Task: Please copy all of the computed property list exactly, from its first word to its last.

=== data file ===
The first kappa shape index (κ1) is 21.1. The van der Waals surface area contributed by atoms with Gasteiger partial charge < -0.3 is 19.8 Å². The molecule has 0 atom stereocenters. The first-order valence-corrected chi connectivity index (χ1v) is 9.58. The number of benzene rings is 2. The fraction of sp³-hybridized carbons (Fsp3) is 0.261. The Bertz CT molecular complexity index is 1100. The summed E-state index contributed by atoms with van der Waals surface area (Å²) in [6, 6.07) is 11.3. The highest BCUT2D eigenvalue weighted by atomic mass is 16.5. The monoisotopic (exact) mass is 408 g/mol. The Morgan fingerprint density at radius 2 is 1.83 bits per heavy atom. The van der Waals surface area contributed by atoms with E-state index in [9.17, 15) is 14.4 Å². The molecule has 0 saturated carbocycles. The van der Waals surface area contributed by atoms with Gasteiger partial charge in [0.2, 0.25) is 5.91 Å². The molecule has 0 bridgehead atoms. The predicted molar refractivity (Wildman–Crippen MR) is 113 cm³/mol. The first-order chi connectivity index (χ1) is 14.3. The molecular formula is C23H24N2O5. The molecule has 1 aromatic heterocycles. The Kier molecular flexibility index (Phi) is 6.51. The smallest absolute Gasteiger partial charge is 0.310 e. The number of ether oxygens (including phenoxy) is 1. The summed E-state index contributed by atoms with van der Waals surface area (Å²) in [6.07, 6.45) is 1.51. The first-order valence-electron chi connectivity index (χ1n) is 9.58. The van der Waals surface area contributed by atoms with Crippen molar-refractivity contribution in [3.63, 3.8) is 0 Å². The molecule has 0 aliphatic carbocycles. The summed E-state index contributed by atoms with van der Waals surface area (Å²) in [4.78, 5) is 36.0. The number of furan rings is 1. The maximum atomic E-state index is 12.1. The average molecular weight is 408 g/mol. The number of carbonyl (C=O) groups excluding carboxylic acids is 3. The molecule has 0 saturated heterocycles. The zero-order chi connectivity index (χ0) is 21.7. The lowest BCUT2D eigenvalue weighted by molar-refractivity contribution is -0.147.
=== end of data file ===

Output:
The first kappa shape index (κ1) is 21.1. The van der Waals surface area contributed by atoms with Gasteiger partial charge < -0.3 is 19.8 Å². The molecule has 0 atom stereocenters. The first-order valence-corrected chi connectivity index (χ1v) is 9.58. The number of benzene rings is 2. The fraction of sp³-hybridized carbons (Fsp3) is 0.261. The Bertz CT molecular complexity index is 1100. The summed E-state index contributed by atoms with van der Waals surface area (Å²) in [6, 6.07) is 11.3. The highest BCUT2D eigenvalue weighted by atomic mass is 16.5. The monoisotopic (exact) mass is 408 g/mol. The Morgan fingerprint density at radius 2 is 1.83 bits per heavy atom. The van der Waals surface area contributed by atoms with E-state index in [9.17, 15) is 14.4 Å². The molecule has 0 saturated carbocycles. The van der Waals surface area contributed by atoms with Gasteiger partial charge in [0.2, 0.25) is 5.91 Å². The molecule has 0 bridgehead atoms. The predicted molar refractivity (Wildman–Crippen MR) is 113 cm³/mol. The first-order chi connectivity index (χ1) is 14.3. The molecular formula is C23H24N2O5. The molecule has 1 aromatic heterocycles. The Kier molecular flexibility index (Phi) is 6.51. The smallest absolute Gasteiger partial charge is 0.310 e. The number of ether oxygens (including phenoxy) is 1. The summed E-state index contributed by atoms with van der Waals surface area (Å²) in [6.07, 6.45) is 1.51. The first-order valence-electron chi connectivity index (χ1n) is 9.58. The van der Waals surface area contributed by atoms with Crippen molar-refractivity contribution in [3.63, 3.8) is 0 Å². The molecule has 0 aliphatic carbocycles. The summed E-state index contributed by atoms with van der Waals surface area (Å²) in [4.78, 5) is 36.0. The number of furan rings is 1. The maximum atomic E-state index is 12.1. The average molecular weight is 408 g/mol. The number of carbonyl (C=O) groups excluding carboxylic acids is 3. The molecule has 0 saturated heterocycles. The zero-order chi connectivity index (χ0) is 21.7. The lowest BCUT2D eigenvalue weighted by molar-refractivity contribution is -0.147.